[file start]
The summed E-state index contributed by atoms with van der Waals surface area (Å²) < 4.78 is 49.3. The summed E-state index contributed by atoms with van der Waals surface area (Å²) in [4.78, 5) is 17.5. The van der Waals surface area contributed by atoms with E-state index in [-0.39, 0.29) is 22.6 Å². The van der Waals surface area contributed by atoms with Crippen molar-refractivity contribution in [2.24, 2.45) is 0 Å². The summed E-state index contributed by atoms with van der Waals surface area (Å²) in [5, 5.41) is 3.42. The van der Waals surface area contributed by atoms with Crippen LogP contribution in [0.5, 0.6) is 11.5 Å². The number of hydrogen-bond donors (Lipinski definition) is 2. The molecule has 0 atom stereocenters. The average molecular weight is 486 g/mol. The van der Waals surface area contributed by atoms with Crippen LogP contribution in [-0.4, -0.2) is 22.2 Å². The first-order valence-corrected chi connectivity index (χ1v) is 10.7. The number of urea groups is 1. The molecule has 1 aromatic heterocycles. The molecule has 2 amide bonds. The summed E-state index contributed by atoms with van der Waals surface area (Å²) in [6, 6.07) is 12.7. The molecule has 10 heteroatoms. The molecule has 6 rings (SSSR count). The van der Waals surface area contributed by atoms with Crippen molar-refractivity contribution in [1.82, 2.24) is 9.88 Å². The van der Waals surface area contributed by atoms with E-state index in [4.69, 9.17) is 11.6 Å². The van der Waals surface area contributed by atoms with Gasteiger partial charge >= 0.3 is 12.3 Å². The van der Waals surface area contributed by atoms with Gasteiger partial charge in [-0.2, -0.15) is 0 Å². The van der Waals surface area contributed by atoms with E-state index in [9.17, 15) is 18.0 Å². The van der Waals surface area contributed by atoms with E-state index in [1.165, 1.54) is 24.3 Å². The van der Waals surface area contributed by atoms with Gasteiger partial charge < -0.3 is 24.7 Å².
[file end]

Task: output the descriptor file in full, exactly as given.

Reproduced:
The summed E-state index contributed by atoms with van der Waals surface area (Å²) < 4.78 is 49.3. The summed E-state index contributed by atoms with van der Waals surface area (Å²) in [4.78, 5) is 17.5. The van der Waals surface area contributed by atoms with E-state index in [-0.39, 0.29) is 22.6 Å². The van der Waals surface area contributed by atoms with Crippen molar-refractivity contribution in [2.24, 2.45) is 0 Å². The summed E-state index contributed by atoms with van der Waals surface area (Å²) in [5, 5.41) is 3.42. The van der Waals surface area contributed by atoms with Crippen LogP contribution in [0.5, 0.6) is 11.5 Å². The number of hydrogen-bond donors (Lipinski definition) is 2. The molecule has 0 atom stereocenters. The average molecular weight is 486 g/mol. The van der Waals surface area contributed by atoms with Crippen LogP contribution in [-0.4, -0.2) is 22.2 Å². The first-order valence-corrected chi connectivity index (χ1v) is 10.7. The number of urea groups is 1. The molecule has 1 aromatic heterocycles. The molecule has 2 amide bonds. The summed E-state index contributed by atoms with van der Waals surface area (Å²) in [6, 6.07) is 12.7. The molecule has 10 heteroatoms. The molecule has 6 rings (SSSR count). The van der Waals surface area contributed by atoms with Crippen molar-refractivity contribution in [1.82, 2.24) is 9.88 Å². The van der Waals surface area contributed by atoms with E-state index in [4.69, 9.17) is 11.6 Å². The van der Waals surface area contributed by atoms with Gasteiger partial charge >= 0.3 is 12.3 Å². The van der Waals surface area contributed by atoms with Gasteiger partial charge in [-0.2, -0.15) is 0 Å². The van der Waals surface area contributed by atoms with E-state index in [9.17, 15) is 18.0 Å². The van der Waals surface area contributed by atoms with E-state index in [1.165, 1.54) is 24.3 Å². The van der Waals surface area contributed by atoms with Gasteiger partial charge < -0.3 is 24.7 Å².